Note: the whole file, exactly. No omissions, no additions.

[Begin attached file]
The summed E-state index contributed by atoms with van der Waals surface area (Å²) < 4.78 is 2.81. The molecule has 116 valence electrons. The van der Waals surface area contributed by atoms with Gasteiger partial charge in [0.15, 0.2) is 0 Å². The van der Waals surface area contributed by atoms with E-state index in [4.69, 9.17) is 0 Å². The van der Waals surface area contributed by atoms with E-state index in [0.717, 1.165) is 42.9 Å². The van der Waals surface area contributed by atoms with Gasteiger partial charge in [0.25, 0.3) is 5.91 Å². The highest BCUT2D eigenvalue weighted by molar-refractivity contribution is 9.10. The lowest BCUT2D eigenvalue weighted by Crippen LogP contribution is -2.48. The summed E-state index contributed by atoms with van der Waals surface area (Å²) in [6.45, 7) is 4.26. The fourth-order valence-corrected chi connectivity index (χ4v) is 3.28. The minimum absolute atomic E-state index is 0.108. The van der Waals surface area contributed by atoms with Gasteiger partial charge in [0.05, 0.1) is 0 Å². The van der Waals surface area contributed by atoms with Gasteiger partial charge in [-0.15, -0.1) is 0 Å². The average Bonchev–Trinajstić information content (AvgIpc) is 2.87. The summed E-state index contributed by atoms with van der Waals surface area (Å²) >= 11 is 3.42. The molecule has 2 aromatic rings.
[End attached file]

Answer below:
The summed E-state index contributed by atoms with van der Waals surface area (Å²) < 4.78 is 2.81. The molecule has 116 valence electrons. The van der Waals surface area contributed by atoms with Gasteiger partial charge in [0.15, 0.2) is 0 Å². The van der Waals surface area contributed by atoms with E-state index in [4.69, 9.17) is 0 Å². The van der Waals surface area contributed by atoms with E-state index in [0.717, 1.165) is 42.9 Å². The van der Waals surface area contributed by atoms with Gasteiger partial charge in [0.25, 0.3) is 5.91 Å². The highest BCUT2D eigenvalue weighted by molar-refractivity contribution is 9.10. The lowest BCUT2D eigenvalue weighted by Crippen LogP contribution is -2.48. The summed E-state index contributed by atoms with van der Waals surface area (Å²) in [6.45, 7) is 4.26. The fourth-order valence-corrected chi connectivity index (χ4v) is 3.28. The minimum absolute atomic E-state index is 0.108. The van der Waals surface area contributed by atoms with Gasteiger partial charge in [0.05, 0.1) is 0 Å². The van der Waals surface area contributed by atoms with Gasteiger partial charge in [-0.15, -0.1) is 0 Å². The average Bonchev–Trinajstić information content (AvgIpc) is 2.87. The summed E-state index contributed by atoms with van der Waals surface area (Å²) >= 11 is 3.42. The molecule has 2 aromatic rings.